We maintain that human beings, using their own intelligence and cooperation with one another, can build enduring peace and contentment upon this earth. Please join us in this effort.
Jacobsen: How did the Humanist Society of Metropolitan New York start? What are the demographics of the community now? What is involved in the Executive Director role, tasks and responsibilities?
James: The Humanist Society of Metropolitan New York (HSMNY) is a local chapter of the American Humanist Association. The chapter, as it presently exists, was founded in 1974 by Jesse Gordon and Corliss Lamont.
Corliss Lamont (1902-1995) is one of the most renowned Humanists in history. He is the author of 16 books, including The Philosophy of Humanism (originally published in 1949 as Humanism as a Philosophy), and The Illusion of Immortality (originally published in 1932 as Issues of Immortality: A Study in Implications), two of the most important works of Humanist literature. He is survived by his wife Beth Lamont who is a member of the HSMNY executive board.
HSMNY serves the New York metropolitan area with demographics as diverse as the city itself.
The tasks and responsibilities of the Executive Director are to organize and run the monthly meetings. This includes working with other members to pick a topic, find a video or speaker, write a meeting invitation, send out a Meetup announcement, coordinate email and other social media announcements, coordinate with the venue where the meetings are held, and provide audio-visual service to support the meeting. Other responsibilities include communicating with the membership regarding special events that may be of interest.
Jacobsen: What have been important social and political activities of the Humanist Society of Metropolitan New York?
James: HSMNY meetings are partially social in nature in that they take place in a restaurant meeting room and attendees order food and drinks for an hour prior to the formal meeting. The group is not overtly political, but the politics tends to lean toward progressive positions on most issues. We are, after all, concerned with “the common good.” Occasionally we become involved in demonstrations and marches in the city on an ad hoc basis.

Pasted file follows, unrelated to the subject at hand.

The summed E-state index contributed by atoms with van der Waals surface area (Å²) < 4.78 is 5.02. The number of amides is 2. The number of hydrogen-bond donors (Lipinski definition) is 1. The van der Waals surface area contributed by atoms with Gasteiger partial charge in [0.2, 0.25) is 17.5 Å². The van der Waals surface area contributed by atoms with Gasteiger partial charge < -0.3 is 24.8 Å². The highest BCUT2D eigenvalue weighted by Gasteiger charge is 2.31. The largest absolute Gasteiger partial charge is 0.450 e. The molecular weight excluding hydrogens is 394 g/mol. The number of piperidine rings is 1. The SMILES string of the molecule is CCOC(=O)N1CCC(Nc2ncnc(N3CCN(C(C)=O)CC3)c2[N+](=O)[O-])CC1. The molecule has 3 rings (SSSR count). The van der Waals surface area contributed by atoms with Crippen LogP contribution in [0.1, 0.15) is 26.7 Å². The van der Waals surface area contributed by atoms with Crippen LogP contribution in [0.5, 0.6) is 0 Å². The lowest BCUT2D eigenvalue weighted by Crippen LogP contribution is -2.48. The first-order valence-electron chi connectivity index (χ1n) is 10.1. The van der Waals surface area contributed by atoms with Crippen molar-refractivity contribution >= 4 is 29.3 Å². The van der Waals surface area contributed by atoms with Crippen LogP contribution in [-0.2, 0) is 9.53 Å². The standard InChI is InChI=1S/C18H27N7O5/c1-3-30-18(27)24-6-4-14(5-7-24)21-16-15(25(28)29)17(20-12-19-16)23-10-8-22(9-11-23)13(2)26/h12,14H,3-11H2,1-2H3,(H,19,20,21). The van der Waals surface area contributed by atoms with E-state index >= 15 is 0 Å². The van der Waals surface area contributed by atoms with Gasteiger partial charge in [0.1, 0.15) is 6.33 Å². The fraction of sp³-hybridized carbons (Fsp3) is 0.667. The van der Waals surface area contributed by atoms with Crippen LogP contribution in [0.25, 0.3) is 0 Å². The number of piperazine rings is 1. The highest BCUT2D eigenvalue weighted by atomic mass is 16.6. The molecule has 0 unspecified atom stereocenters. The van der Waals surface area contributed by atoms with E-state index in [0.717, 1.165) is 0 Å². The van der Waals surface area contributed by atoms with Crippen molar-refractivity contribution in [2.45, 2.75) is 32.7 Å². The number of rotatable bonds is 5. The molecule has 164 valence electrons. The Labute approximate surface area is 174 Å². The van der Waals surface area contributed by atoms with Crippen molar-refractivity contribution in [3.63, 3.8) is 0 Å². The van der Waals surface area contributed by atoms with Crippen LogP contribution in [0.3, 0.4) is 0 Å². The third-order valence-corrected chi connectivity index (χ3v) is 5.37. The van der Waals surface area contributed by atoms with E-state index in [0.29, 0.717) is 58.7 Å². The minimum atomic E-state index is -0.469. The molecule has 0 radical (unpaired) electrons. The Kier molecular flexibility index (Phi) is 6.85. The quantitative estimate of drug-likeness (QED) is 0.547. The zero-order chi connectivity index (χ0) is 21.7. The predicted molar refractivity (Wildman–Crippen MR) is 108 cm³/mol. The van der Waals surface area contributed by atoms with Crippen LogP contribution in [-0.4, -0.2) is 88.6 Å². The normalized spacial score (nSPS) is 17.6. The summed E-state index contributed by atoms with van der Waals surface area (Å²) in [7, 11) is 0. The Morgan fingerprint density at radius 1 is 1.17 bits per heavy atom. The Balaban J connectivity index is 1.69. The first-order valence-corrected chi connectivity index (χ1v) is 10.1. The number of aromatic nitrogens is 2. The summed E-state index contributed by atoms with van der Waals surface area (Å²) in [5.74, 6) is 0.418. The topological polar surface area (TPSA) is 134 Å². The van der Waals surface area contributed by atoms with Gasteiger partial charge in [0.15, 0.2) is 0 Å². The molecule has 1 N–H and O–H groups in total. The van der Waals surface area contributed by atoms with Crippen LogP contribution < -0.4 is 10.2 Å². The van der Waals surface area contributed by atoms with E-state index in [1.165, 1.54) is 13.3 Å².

These are the meeting topics for the last 12 months:
- Education’s Death Valley
- Altruism in an Age of Narcissism
- Being Wrong in a Time of Certainty
- A World Beyond Poverty
- Being Vulnerable
- New Atheism
- The Good Country
- Abortion in America
- Capitalism and Democracy Parts 1 & 2
- War or Peace? Is a war between the U S and China inevitable?
- Embracing Diversity
Jacobsen: What are some new projects for the Humanist Society of Metropolitan New York?
James: No new projects lately.
Jacobsen: Who is an important person for secular work in New York? What are other important organizations in the area?
James: New York has many secular organizations. New York Society for Ethical Culture is one of the oldest and best established groups. The Secular Humanist Society of New York describes itself as a leading freethought organization. NYC Atheists is an active organization of New Yorkers who care deeply about the Separation of Church and State as well as a wide range of secular issues and interests. Gotham Atheists reports a membership of 2,000 atheists. Other groups include the New York City branch of the Center for Inquiry, American Atheists a group in nearby New Jersey and Ethical Culture groups in Long Island and Westchester which are suburbs of New York.
Dr. Anne Klaeysen has been a Leader at New York Society for Ethical Culture for many years and is one of the more prominent secular voices in the city.
Jacobsen: How can people become involved with the Humanist Society of Metropolitan New York?
James: Find HSMNY at https://www.meetup.com/Humanist-Society-of-Metropolitan-New-York/ and https://www.corliss-lamont.org/hsmny/. We meet every second Thursday of the month. You can reach me at email@example.com.
Jacobsen: Thank you for the opportunity and your time, Steve.
Scott Douglas Jacobsen is the Founder of In-Sight: Independent Interview-Based Journal and In-Sight Publishing. He authored/co-authored some e-books, free or low-cost. If you want to contact Scott: Scott.D.Jacobsen@Gmail.com.
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Other Resources: Recovering From Religion.